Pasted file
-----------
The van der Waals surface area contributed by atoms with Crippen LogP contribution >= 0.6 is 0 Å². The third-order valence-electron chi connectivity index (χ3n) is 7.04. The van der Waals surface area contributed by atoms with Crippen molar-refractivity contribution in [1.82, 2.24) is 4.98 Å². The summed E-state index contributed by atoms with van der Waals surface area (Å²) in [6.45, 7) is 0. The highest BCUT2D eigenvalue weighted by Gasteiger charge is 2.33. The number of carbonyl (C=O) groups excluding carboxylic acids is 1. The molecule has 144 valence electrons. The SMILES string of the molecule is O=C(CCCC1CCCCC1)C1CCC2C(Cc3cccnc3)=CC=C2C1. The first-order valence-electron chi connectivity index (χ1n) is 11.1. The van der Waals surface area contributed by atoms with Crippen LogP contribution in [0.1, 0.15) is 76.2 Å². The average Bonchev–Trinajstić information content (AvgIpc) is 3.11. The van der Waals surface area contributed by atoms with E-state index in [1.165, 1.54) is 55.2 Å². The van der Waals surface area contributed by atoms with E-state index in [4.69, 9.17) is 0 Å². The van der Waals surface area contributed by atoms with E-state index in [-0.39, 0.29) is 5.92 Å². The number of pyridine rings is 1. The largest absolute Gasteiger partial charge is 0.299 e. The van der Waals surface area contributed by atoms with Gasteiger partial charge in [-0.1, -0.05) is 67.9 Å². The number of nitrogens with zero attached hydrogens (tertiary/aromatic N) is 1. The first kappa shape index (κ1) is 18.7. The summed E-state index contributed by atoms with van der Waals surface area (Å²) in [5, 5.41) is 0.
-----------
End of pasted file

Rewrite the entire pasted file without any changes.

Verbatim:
The van der Waals surface area contributed by atoms with Crippen LogP contribution >= 0.6 is 0 Å². The third-order valence-electron chi connectivity index (χ3n) is 7.04. The van der Waals surface area contributed by atoms with Crippen molar-refractivity contribution in [1.82, 2.24) is 4.98 Å². The summed E-state index contributed by atoms with van der Waals surface area (Å²) in [6.45, 7) is 0. The highest BCUT2D eigenvalue weighted by Gasteiger charge is 2.33. The number of carbonyl (C=O) groups excluding carboxylic acids is 1. The molecule has 144 valence electrons. The SMILES string of the molecule is O=C(CCCC1CCCCC1)C1CCC2C(Cc3cccnc3)=CC=C2C1. The first-order valence-electron chi connectivity index (χ1n) is 11.1. The van der Waals surface area contributed by atoms with Crippen LogP contribution in [0.1, 0.15) is 76.2 Å². The average Bonchev–Trinajstić information content (AvgIpc) is 3.11. The van der Waals surface area contributed by atoms with E-state index in [1.165, 1.54) is 55.2 Å². The van der Waals surface area contributed by atoms with E-state index in [4.69, 9.17) is 0 Å². The van der Waals surface area contributed by atoms with E-state index in [-0.39, 0.29) is 5.92 Å². The number of pyridine rings is 1. The largest absolute Gasteiger partial charge is 0.299 e. The van der Waals surface area contributed by atoms with Gasteiger partial charge in [-0.1, -0.05) is 67.9 Å². The number of nitrogens with zero attached hydrogens (tertiary/aromatic N) is 1. The first kappa shape index (κ1) is 18.7. The summed E-state index contributed by atoms with van der Waals surface area (Å²) in [5, 5.41) is 0.